Democracy and rights
Despite a modern and democratic constitution, Paraguay has not succeeded in freeing itself from the dictatorship of many decades. Both politics and the judiciary are characterized by deep corruption.
Progress has been made since the return to democracy in 1989 (see Modern History), but the shadow of the dictatorship still rests on Paraguay. Democratically elected governments have had limited success in overcoming corruption, drug trafficking and other crime or improving the conditions of the poor. Corruption permeates the whole of society.
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In international rankings that measure democracy and the rule of law, Paraguay falls far below the Latin American countries. Only prominent authoritarian states rank much lower, such as Cuba, Venezuela and Nicaragua which is abbreviated as PRY by Abbreviationfinder. In Transparency International’s index of corruption in 180 countries, Paraguay is in 137th place, along with Russia, among others (see full list here).
Elections are conducted under mainly democratic conditions, although international assessors such as the EU and the OAS demand greater transparency in the electoral process. Accusations of voting are made. When an attempt was made in the spring of 2017 to amend the Constitution to allow re-election of incumbent President Horacio Cartes, violent protests erupted, ending his resignation (see Current Policy).
Freedom of expression and media
The constitution guarantees freedom of press and expression. However, all information in the mass media must be “impartial”, giving the authorities the opportunity to intervene in what they regard as unfavorable reporting. Sensitive topics include corruption, smuggling, strikes and demonstrations.
Prosecutions against journalists appear to silence them, as well as threats and harassment from politicians, police, judges, prosecutors and organized crime.
Relations between politicians and organized crime make Paraguay a dangerous country for journalists to work in. Journalists and especially smaller radio stations are often exposed to threats or physical violence that local politicians or criminal networks are behind. The impunity is almost total. It is also common for reporters to be attacked in connection with watching demonstrations.
The seriousness of the situation became clear in 2014, when three journalists were murdered. They had reported, among other things, corrupt politicians and drug trafficking. When a former mayor in 2017 was sentenced to a long prison sentence for one of the journalist murders, it was highlighted as a historically important step (see Calendar).
Despite the threats, regime criticism is voiced in the media and opposition views are given space. On the index that Reporters Without Borders establishes about freedom of the press in the world, Paraguay is ranked 100 out of 180 countries (the entire list is here). This represents a slight improvement in recent years.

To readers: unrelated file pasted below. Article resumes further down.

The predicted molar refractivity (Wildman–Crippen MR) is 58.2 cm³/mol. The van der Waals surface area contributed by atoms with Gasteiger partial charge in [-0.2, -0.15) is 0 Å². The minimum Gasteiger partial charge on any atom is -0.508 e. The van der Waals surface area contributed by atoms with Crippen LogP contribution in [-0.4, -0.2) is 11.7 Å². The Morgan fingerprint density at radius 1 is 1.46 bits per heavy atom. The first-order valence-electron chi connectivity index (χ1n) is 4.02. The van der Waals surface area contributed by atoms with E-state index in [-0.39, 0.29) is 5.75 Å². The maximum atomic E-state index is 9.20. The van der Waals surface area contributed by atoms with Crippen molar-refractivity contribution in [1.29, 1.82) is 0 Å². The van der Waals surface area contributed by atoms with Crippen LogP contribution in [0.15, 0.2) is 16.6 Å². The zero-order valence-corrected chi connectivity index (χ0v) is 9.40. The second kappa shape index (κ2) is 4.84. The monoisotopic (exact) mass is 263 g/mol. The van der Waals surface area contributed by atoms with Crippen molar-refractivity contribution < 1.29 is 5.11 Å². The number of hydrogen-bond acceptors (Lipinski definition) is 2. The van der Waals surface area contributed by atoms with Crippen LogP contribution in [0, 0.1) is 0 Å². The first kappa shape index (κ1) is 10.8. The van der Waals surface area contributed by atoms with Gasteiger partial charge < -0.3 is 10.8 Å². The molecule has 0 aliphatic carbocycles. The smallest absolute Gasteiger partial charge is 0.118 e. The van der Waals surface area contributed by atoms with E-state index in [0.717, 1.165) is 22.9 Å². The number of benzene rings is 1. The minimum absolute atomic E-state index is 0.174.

The authorities do not restrict access to the internet, which uses about half the population.
Judicial system and legal security
The judiciary should be independent of political and economic power holders, but many lawyers and courts are in fact biased and under strong political influence. The members of the Supreme Court are appointed by a legal council, whose members must in turn be approved by the President and the National Congress.
Corruption targets often drag on for years without results and impunity is common because of the political influence over the judiciary. However, several initiatives have been taken in recent years to combat corruption and there are both non-profit organizations and media that work to uncover bribery and create transparency and the opportunity to claim responsibility.
According to the constitution, all citizens must be equal before the law, but the legal security of the individual is in practice weak. It has happened that landless peasants and peasant leaders have been threatened or murdered by landowners’ private militia, sometimes in conjunction with police and military. Torture, murder and compulsory recruitment of conscripts occur. The crimes are rarely investigated properly and the impunity is widespread. The prisons are overcrowded and substandard. Prisoners are sometimes tortured and many are incarcerated without trial. The police force is generally described as deeply corrupt and as part of organized crime.
In 2004, a Truth and Justice Commission was commissioned to investigate the human rights violations committed under the Stroessner dictatorship. When the Commission presented its final report in August 2008, the then-elected President Fernando Lugo apologized to the victims and their relatives for an apology in the name of the state. According to the Commission, some 128,000 Paraguayans were exposed to human rights violations during the dictatorship. These included political prisoners and torture victims. The government was called on by the Commission to examine around 2,800 people suspected of carrying out the abuses. However, few of those guilty of the crimes have been brought to justice. Alfredo Stroessner himself died in exile in Brazil 2006.
Corruption is widespread, although some progress has been made. Both organized crime and environmental degradation infringe on the rights of rural people and indigenous peoples.